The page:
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What You Need to Know about Opioid Withdrawal – Oxford

Opioid use and opioid withdrawal are increasingly in the news. On April 5, 2017, The Washington Post reported about the opioid crisis, ”Scott Gottlieb, the physician and entrepreneur who is President Trump’s nominee to head the Food and Drug Administration, told senators Wednesday that the nation’s opioid crisis is a “public health emergency on the order of Ebola and Zika” and requires dramatic action by the agency and the rest of government.” This is good news for those who are facing opioid withdrawal. It means that those in decision-making positions are calling attention to the need to provide resources people need for overcoming addiction to painkillers.

As recently as December 2016, the Centers for Disease Control (CDC) released statistical data about opioid use. The CDC says that opioids were responsible for 63.1% of the 52,000 people who died of drug overdose in 2015. The CDC calls on health practitioners to improve opioid prescribing practices that reduce unnecessary exposure to opioids and thus prevent addiction. As part of the solution, they published the CDC Guideline for Prescribing Opioids for Chronic Pain in 2016. They also want to expand treatment capacity for those who have opioid use disorder (OUD).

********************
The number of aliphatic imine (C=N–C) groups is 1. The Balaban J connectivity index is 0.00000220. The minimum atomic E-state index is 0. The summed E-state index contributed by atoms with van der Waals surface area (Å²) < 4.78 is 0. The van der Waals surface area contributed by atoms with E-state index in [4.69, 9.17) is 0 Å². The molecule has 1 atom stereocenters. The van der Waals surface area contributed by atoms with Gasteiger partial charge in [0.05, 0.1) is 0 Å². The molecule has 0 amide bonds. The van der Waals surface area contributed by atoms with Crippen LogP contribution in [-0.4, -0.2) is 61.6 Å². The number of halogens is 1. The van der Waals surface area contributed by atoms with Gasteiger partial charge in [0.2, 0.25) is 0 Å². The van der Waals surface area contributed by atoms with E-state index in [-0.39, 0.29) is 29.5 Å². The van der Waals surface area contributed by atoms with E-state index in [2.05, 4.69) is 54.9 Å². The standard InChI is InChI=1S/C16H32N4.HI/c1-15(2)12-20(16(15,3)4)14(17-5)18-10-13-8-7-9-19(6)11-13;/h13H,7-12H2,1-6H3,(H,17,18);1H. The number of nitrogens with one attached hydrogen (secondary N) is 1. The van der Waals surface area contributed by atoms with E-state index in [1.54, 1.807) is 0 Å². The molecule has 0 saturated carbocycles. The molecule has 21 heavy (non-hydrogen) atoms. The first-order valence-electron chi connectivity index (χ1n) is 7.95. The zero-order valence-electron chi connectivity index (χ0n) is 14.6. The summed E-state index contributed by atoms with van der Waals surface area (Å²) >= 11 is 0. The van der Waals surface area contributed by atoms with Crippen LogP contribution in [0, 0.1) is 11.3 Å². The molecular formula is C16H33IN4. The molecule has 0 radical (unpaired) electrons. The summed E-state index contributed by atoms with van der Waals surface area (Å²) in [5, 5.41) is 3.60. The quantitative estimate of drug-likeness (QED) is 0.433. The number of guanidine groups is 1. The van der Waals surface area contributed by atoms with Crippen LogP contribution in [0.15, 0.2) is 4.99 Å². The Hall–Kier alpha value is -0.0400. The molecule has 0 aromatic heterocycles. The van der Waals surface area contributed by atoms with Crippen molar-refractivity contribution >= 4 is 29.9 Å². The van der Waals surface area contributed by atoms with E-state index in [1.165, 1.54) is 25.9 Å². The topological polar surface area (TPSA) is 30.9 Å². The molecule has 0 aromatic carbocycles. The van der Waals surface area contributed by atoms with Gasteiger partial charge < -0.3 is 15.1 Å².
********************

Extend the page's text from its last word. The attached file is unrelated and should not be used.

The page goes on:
Dangers of opioid withdrawal

You never wanted an opioid addiction, and now you’re dependent on opioids to maintain any type of physical stability. Opioid dependence can happen in a short time of taking high doses for pain. And, you need to be aware that opioid withdrawal may precede overdosing. Because when a person stops using, withdrawal symptoms may be too much to handle, causing a relapse. It is in the relapse that an overdose may happen.

Levels of opioid withdrawal

Opioid withdrawal symptoms are related to the amount of opioid you take, and the length of time you take it. Long-term use of opioids change the way nerve receptors work in the brain. So longer use and higher dosages have a more dramatic effect on brain function. Consequently, withdrawal may be mild, moderate, moderately severe or severe. The withdrawal experience is different for each person. Common symptoms within the first 24 hours after the last dose are:

  • Anxiety, restlessness
  • Runny nose
  • Unable to sleep, but yawning
  • Heavy sweating
  • Teary-eyed

Later, a person begins to experience:

  • Nausea and vomiting
  • Cramping
  • Rapid heartbeat and high blood pressure
  • Diarrhea
  • Possible blurred vision

Opioid withdrawal treatment

Because the tendency for relapse is so high, it is best to not go through opioid withdrawal alone. A medication-assisted treatment center can transition you off of opioids. The treatment minimizes withdrawal symptoms with legal substances such as methadone or buprenorphine. Medical professionals monitor withdrawal symptoms and adjust medication based on the individual’s need. But medication isn’t the only thing that is necessary. Because life gets messy with addiction, counseling helps the person deal with overcoming the addiction for recovery and a better life. The family of the person in treatment may also benefit from counseling. Addiction affects the whole family, and rebuilding trust is part of healing.

Opioid withdrawal treatment comes down to getting the support you need to get your life back on track. We’re not saying it’s easy, but it’s worth it. And it may mean the difference between life and death.

 

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